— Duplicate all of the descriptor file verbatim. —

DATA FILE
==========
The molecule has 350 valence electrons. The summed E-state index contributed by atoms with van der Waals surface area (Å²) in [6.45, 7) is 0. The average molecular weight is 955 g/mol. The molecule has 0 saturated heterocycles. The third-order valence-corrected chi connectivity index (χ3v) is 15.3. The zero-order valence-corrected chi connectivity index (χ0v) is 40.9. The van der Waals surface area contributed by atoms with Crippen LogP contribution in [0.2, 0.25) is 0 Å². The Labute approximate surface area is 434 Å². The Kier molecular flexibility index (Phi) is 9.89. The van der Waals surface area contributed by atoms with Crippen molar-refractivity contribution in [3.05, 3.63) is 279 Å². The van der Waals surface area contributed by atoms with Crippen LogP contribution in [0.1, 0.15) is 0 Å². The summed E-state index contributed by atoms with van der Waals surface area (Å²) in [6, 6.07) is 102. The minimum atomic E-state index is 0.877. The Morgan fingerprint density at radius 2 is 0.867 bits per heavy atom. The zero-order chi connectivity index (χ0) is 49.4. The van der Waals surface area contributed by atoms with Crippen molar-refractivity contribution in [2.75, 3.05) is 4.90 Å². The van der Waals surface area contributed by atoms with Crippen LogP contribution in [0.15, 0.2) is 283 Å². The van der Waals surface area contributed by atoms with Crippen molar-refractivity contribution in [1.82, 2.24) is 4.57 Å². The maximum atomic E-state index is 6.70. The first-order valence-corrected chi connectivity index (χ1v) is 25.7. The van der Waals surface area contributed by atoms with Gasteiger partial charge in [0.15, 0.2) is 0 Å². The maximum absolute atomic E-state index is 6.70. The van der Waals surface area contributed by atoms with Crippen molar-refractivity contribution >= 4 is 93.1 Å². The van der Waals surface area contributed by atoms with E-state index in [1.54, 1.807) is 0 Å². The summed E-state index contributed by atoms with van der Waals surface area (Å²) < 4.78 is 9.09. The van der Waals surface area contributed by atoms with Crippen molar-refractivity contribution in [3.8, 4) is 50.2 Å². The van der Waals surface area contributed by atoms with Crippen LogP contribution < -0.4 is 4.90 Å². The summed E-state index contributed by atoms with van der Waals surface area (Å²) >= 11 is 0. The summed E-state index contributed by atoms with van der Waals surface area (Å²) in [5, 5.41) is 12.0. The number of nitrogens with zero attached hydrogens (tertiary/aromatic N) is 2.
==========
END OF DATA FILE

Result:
The molecule has 350 valence electrons. The summed E-state index contributed by atoms with van der Waals surface area (Å²) in [6.45, 7) is 0. The average molecular weight is 955 g/mol. The molecule has 0 saturated heterocycles. The third-order valence-corrected chi connectivity index (χ3v) is 15.3. The zero-order valence-corrected chi connectivity index (χ0v) is 40.9. The van der Waals surface area contributed by atoms with Crippen LogP contribution in [0.2, 0.25) is 0 Å². The Labute approximate surface area is 434 Å². The Kier molecular flexibility index (Phi) is 9.89. The van der Waals surface area contributed by atoms with Crippen molar-refractivity contribution in [3.05, 3.63) is 279 Å². The van der Waals surface area contributed by atoms with Crippen LogP contribution in [0.1, 0.15) is 0 Å². The summed E-state index contributed by atoms with van der Waals surface area (Å²) in [6, 6.07) is 102. The minimum atomic E-state index is 0.877. The Morgan fingerprint density at radius 2 is 0.867 bits per heavy atom. The zero-order chi connectivity index (χ0) is 49.4. The van der Waals surface area contributed by atoms with Crippen molar-refractivity contribution in [2.75, 3.05) is 4.90 Å². The van der Waals surface area contributed by atoms with Crippen LogP contribution in [0.15, 0.2) is 283 Å². The van der Waals surface area contributed by atoms with Crippen molar-refractivity contribution in [1.82, 2.24) is 4.57 Å². The maximum atomic E-state index is 6.70. The first-order valence-corrected chi connectivity index (χ1v) is 25.7. The van der Waals surface area contributed by atoms with Gasteiger partial charge in [0.15, 0.2) is 0 Å². The maximum absolute atomic E-state index is 6.70. The van der Waals surface area contributed by atoms with Crippen molar-refractivity contribution >= 4 is 93.1 Å². The van der Waals surface area contributed by atoms with E-state index in [1.54, 1.807) is 0 Å². The summed E-state index contributed by atoms with van der Waals surface area (Å²) < 4.78 is 9.09. The van der Waals surface area contributed by atoms with Crippen molar-refractivity contribution in [3.8, 4) is 50.2 Å². The van der Waals surface area contributed by atoms with Crippen LogP contribution < -0.4 is 4.90 Å². The summed E-state index contributed by atoms with van der Waals surface area (Å²) >= 11 is 0. The summed E-state index contributed by atoms with van der Waals surface area (Å²) in [5, 5.41) is 12.0. The number of nitrogens with zero attached hydrogens (tertiary/aromatic N) is 2.